That was a step, however, that Livermore took on the Mark 12A. It formally questioned the Los Alamos device in a presentation to the Washington-based officials who ran the nuclear weapons program.
It also raised the issue in conversations with people on Capitol Hill and in the Pentagon.
As a result, something formal had to be done to settle the squabble between the two labs.
A special panel of scientists was established to come up with a certification of the Mark 12A. The panel was headed by Dr. John Foster, a former Livermore director.
Last year the panel certified the warhead at 350 kilotons, "plus or minus 10 percent," one source said.
The bad taste from the Mark 12A affair has lasted.
In a Livermore report to DOE before a test last summer of an experimental warhead for the MX missile, the lab wrote that its approach would lead to a better design than the controversial Los Alamos Mark 12A warhead.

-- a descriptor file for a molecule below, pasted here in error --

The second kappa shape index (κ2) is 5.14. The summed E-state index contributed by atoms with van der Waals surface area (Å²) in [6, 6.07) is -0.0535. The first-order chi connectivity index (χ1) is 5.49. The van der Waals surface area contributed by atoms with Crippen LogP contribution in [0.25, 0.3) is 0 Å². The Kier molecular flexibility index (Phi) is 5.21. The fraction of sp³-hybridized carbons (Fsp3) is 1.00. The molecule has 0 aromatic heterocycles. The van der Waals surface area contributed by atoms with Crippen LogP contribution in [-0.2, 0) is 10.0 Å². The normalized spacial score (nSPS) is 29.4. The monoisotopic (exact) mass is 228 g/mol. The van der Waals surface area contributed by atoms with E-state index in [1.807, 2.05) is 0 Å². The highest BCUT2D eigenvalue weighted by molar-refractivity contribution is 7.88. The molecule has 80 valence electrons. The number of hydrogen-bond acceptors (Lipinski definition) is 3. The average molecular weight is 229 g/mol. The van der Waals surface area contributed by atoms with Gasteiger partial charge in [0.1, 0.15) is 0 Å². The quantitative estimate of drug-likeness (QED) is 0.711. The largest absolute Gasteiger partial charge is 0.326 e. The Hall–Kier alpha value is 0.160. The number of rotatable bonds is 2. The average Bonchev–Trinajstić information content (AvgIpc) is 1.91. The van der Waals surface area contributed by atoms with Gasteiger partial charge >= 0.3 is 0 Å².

The implications of a Mark 12A controversy in a period of a comprehensive test ban are obvious.
In a recent interview, Teller put his view succinctly: "Except for Livermore, they [Los Alamos] would have the final word... The laboratories need each other to keep each other honest."
Another measure of how sensitive scientists at the two labs are toward each other came up recently in what seemed to be a simple exchange of letters on the proposed comprehensive test ban treaty.
Bradbury, former director of Los Alamos, J. Carson Mark, former head of that lab's theoretical division, and Richare L. Garwin, a longtime consultant to Los Alamos, wrote Carter on Aug. 15 to argue that nuclear tests were not required to certify the reliability of weapons already in the stockpile.